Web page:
Oklahoma! (1955) - Rotten Tomatoes


Oklahoma! (1955)



Critic Consensus: Aye-yip-aye-yo-ee-ay! The critics are sayin' you're doin' fine, Oklahoma! Oklahoma, O.K.!

Oklahoma! Photos

Movie Info

Rodgers and Hammerstein's 1943 Broadway musical was considered revolutionary for a multitude of reasons, not least of which were the play's intricate integration of song and storyline, and the simplicity and austerity of its production design. The 1955 film version of Oklahoma! retains the songs (except for Lonely Room and It's a Scandal!, which are usually cut from most stage presentations anyway) and the story, but the simplicity is sacrificed to the spectacle of Technicolor, Todd-AO, and Stereophonic Sound. The story can be boiled down to a single sentence: a girl must decide between the two suitors who want to take her to a social. In her movie debut, 19-year-old Shirley Jones plays Laurie, an Oklahoma farm gal who is courted by boisterous cowboy Curley (Gordon MacRae) and by menacing, obsessive farm hand Jud Frye (Rod Steiger). Fearing that Jud will do something terrible to Curley, Laurie accepts Jud's invitation to the box social. But it's Curley who rescues Laurie from Jud's unwanted advances, and in so doing wins her hand. On the eve of their wedding, Laurie and Curley are menaced by the drunken Jud. During a fight with Curley, Jud falls on his own knife and is killed (this sudden-death motif was curiously commonplace in the Rodgers and Hammerstein ouevre). The local deputy insists that Curley be arrested and stand trial, but he is outvoted by Curley's friends, and the newlyweds are permitted to ride off on their honeymoon. Counterpointing the serious elements of the story is a comic subplot involving innocently promiscuous Ado Annie (Gloria Grahame), her erstwhile sweetheart Will Parker (Gene Nelson) and lascivious travelling salesman Ali Hakim (Eddie Albert). None of the Broadway cast of Oklahoma! was engaged for the film version, though Charlotte Greenwood is finally able to essay the role of Auntie Eller that had been written for her but she'd been unable to play back in 1943. The evergreen songs include Oh, What a Beautiful Mornin', Surrey with the Fringe on Top, People Will Say We're In Love, I Cain't Say No, and the rousing title song. Two versions of Oklahoma! currently exist: the Todd-AO version, filmed on 65-millimeter stock, and the simultaneously shot CinemaScope version, shipped out to the theaters not equipped for the wider-screen Todd-AO process. Both versions have been issued in "letterbox" form on laser disc, and the subtle differences in performance style and camera angles in each and every scene are quite fascinating. ~ Hal Erickson, Rovi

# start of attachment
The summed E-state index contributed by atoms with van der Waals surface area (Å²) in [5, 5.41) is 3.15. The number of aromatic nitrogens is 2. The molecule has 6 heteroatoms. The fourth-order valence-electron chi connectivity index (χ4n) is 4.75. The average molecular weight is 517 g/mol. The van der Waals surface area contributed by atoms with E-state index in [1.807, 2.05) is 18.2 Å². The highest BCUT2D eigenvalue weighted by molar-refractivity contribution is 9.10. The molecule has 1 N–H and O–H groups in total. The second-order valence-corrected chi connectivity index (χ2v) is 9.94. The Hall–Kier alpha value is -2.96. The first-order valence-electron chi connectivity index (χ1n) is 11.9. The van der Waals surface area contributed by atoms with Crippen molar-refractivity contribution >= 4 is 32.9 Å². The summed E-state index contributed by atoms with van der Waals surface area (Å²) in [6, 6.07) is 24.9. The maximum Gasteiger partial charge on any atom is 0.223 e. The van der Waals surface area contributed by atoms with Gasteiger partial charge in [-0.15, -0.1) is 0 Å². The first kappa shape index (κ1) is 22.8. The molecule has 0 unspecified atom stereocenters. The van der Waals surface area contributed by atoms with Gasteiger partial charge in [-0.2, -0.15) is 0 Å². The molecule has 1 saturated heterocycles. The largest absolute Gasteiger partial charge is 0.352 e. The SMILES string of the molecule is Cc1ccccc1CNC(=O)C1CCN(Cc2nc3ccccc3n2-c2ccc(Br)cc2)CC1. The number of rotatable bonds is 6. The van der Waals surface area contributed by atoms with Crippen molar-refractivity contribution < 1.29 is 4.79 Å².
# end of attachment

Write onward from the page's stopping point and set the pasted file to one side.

Watch it now


Gloria Grahame
as Ado Annie
Gene Nelson
as Will Parker
Eddie Albert
as Ali Hakim
Rod Steiger
as Jud Fry
Roy Barcroft
as Marshal
James Mitchell
as Dream Curly
Bambi Linn
as Dream Laurey
Marc Platt
as Dancer
Ben Johnson
as Cowboy at Train Depot
Rory Mallinson
as Young cowboy at box lunch auction
View All

Critic Reviews for Oklahoma!

All Critics (26) | Top Critics (10)

In spite of its age and the fact that its 145-minute mass is sometimes dragging, Oklahoma! hollers itself home as a handsome piece of entertainment.

October 27, 2015 | Full Review…
Top Critic

The wide screen used for the Todd-AO process adds production scope and visual grandeur, capturing a vista of blue sky and green prairie that can be breathtaking.

November 1, 2007 | Full Review…

The film heaves and sputters from one indifferently rendered number to the next.

November 1, 2007

50 years on there's still an infectious charm about Oklahoma!

November 1, 2007 | Rating: 4/5 | Full Review…
Top Critic

A solid Hollywood landmark.

August 26, 2006 | Rating: 3/5 | Full Review…

A brilliant musical that still looks fresh today.

August 25, 2006 | Rating: 4/5 | Full Review…

Audience Reviews for Oklahoma!

Superior filming of great R&H musical with Shirley Jones and Gordon MacRae ideally cast in the leads. They share a great chemistry but even better their voices blend beautifully together on the top notch score. Gloria Grahame was considered miscast at the time as Ado Annie due to her supremacy as a film noir fixture but she is charmingly coquettish and addlepated. However she was apparently a terror to work with on the picture engendering the animosity of cast and crew and damaging her reputation and career which never fully recovered. Eddie Albert and Charlotte Greenwood provide nice bits of humor as Ali Hakim and Aunt Eller with Rod Steiger is a terrifically dark and menacing Jud Fry. Highly stylized this has gorgeous production and costume design all filmed in widescreen Todd-AO and Technicolor, a fantastic entertainment of the type that Hollywood has forgotten how to make.

jay nixon
jay nixon

Super Reviewer

The classic western musical. First of all I don't like westerns and second I'm not a big fan of musicals (I only like certain ones). So, I didn't enjoy this movie. It's not a bad movie, I think it's good that they mixed the genres (it's also a romantic comedy), I just didn't care for it.

Aj V
Aj V

Super Reviewer

yes i admit i love this movie. shot on location... in arizona!

Stella Dallas
Stella Dallas

Super Reviewer

Oklahoma! Quotes

There are no approved quotes yet for this movie.

News & Features